We had newspaper delivery, but no milk-man, though we did belong for several years to the "Rich Plan," which was a sort of precursor to Schwann's and such, for they brought you frozen meats and vegetables, and oh, those frozen peach slices in deep cold January, rattling into a pie crust for a taste of Summer!

    And I don't believe I ate a bite in a "caffay" for twenty years that was not a hamburger---hamburgers were sacred things, arriving wrapped in those thinnest-waxed-paper squares with the little pinked edges. Mustard, pickle, onion and flat crisp-edged meat sending up a scent beyond imagining as you loosened the paper.

    And Ii was ten when we got our TV---it was the most beautiful piece of furniture we had. Mahogany, polished to a shine, standing a yard high and wide, with pretty little doors that swung shut over the screen. My parents didn't mind how late I stayed up, just so I did my homework, made good grades, and got up for school on time. So at night, I'd sit within a foot of the TV, with the little doors snugged up to the sides of my face so the light wouldn't bother them in their room right down the hall. Jack Paar and the late movie and the flag waving as the Star Spangled Banner played and the screen went to that target-thing with the Indian on it---those were my late-nights when I was not even a teenager.

    What a great post!

    rachel

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    1. Oh my, Rachel, thank you SO MUCH for all your memories! That was just wonderful reading your reply. Those were the good days, weren't they? If we could only bring them back.

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  3. I loved this. And, I was only born 40, + a couple, years ago!! I can so terribly relate to this. LOVE IT!!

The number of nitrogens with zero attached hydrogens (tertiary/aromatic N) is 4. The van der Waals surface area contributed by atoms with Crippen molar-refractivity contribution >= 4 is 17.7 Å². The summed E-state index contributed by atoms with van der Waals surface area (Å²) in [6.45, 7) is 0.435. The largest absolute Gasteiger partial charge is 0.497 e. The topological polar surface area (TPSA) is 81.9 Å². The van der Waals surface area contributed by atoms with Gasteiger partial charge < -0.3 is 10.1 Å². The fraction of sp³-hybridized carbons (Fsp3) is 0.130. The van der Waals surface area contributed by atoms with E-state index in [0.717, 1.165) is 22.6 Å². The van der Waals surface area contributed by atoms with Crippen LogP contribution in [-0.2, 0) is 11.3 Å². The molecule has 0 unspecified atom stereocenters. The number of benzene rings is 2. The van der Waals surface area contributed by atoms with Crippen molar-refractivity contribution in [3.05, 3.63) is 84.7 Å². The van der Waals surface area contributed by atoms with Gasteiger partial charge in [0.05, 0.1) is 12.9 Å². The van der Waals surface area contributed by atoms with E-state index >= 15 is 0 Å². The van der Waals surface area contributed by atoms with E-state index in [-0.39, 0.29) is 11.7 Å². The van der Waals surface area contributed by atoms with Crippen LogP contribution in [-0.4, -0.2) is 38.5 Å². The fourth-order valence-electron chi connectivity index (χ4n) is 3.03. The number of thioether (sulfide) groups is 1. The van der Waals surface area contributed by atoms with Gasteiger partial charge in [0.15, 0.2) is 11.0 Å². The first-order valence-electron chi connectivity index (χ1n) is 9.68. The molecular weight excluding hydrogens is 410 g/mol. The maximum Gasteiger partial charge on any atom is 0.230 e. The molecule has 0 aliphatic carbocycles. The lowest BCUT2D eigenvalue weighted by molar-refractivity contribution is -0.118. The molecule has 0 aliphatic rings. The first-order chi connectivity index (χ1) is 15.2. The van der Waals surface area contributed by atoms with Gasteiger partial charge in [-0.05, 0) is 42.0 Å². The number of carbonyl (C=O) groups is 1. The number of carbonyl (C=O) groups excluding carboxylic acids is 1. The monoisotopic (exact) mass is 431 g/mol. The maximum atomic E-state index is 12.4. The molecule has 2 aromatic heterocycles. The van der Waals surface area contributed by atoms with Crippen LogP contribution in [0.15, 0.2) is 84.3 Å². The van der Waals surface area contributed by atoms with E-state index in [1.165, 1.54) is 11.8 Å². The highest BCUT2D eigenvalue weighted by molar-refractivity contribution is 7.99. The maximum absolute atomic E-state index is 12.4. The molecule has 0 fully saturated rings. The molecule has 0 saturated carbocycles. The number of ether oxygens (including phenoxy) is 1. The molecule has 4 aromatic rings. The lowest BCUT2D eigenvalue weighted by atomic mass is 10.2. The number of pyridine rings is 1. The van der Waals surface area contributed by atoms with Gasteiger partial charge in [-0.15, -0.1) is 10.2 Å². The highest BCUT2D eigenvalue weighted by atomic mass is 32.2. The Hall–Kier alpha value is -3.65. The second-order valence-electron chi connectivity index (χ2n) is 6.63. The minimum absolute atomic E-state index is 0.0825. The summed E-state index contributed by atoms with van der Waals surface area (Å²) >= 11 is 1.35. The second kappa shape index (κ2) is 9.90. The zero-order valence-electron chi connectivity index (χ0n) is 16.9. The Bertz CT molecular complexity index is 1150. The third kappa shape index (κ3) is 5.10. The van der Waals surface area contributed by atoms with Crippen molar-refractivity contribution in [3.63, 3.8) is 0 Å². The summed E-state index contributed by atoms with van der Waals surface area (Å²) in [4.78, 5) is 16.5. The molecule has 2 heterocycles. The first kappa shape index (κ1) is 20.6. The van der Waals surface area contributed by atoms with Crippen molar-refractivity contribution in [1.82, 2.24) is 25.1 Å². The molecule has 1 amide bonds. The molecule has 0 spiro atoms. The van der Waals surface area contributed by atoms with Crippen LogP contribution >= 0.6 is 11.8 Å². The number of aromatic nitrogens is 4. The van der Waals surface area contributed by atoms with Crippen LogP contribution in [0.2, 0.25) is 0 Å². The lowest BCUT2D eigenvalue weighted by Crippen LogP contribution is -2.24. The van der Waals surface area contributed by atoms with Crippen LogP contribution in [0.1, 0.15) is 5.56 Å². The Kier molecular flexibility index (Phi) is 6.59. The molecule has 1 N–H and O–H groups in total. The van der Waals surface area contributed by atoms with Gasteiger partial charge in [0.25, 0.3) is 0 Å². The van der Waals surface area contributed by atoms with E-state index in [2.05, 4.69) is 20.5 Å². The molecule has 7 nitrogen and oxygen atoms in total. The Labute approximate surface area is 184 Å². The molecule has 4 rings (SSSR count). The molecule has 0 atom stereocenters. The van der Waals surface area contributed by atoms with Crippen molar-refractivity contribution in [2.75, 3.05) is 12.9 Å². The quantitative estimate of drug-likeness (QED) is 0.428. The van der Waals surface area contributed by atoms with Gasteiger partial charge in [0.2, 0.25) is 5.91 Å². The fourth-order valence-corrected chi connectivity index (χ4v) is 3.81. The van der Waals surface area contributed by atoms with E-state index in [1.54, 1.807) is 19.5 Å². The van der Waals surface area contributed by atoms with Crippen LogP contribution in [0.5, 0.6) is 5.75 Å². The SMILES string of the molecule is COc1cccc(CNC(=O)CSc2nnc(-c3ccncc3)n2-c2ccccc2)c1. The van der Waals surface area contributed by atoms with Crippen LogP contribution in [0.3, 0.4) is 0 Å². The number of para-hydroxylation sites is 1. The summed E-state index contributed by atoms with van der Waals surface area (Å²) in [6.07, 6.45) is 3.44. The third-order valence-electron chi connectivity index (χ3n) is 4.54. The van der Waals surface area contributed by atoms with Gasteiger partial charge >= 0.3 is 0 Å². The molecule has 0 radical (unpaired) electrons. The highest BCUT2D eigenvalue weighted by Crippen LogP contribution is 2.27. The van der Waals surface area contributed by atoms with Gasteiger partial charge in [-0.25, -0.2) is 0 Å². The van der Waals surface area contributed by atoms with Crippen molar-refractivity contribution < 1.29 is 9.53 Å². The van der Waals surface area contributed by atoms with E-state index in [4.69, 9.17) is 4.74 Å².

We ate slow food. Had no TV. Didn't play on a soccer team... Seriously!! I still have no credit card! and would I ever enjoy MILK delivered to my front door.

    Folks tell me I have an Old-Soul. Well... I'm proud of that fact. Because, it's totally okay. :)

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    1. Yes it certainly is OK to have an old soul, Bevy. We had a TV, but it was a big old black and white. Didn't get a color one until the 1990s. And we ate at home every night. Who went out to eat? No one we knew.

      I still do not have a credit card, nor do I want one. Tried that, got in trouble and no more.

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  4. I would gladly go back to those days...a more simple, happier life. Family was the most important thing. Thanks for sharing this....great post.

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    1. It was simpler. Maybe because I was a kid and didn't have to worry about paying bills!

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  5. Kathy, That is the true too. LOL. But even way back then what we saw on TV was worth seeing. Eating at the table was something I had my girls do growing up. May be not so enforced on weekends as they grew older.:) Blessing, xoxo,Susie
    p.s. love that slow food.

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    1. Me too, Susie. I'd rather eat at home than out.

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  6. Oh- that sounds like a piece I could have written myself! So many of those things were true for me. xo Diana

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  7. Kathy, I can relate to some of those for sure.
    the phone was a problem at our home and a phone
    in the living room . You betcha!
    Wish we could go back to simple lives once again
    society just inst the same...

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    1. I remember when I was really little we had a party line. The lady on the other half of the line used to yell at my mom because she was on the phone so much.

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  8. That's really something to think about! And some of it is the 'good ole days' but most, I wouldn't want to go back to. Sure brings back good memories though! Enjoy your day sweet lady. Hugs, Diane

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    1. It brought back good memories for me also!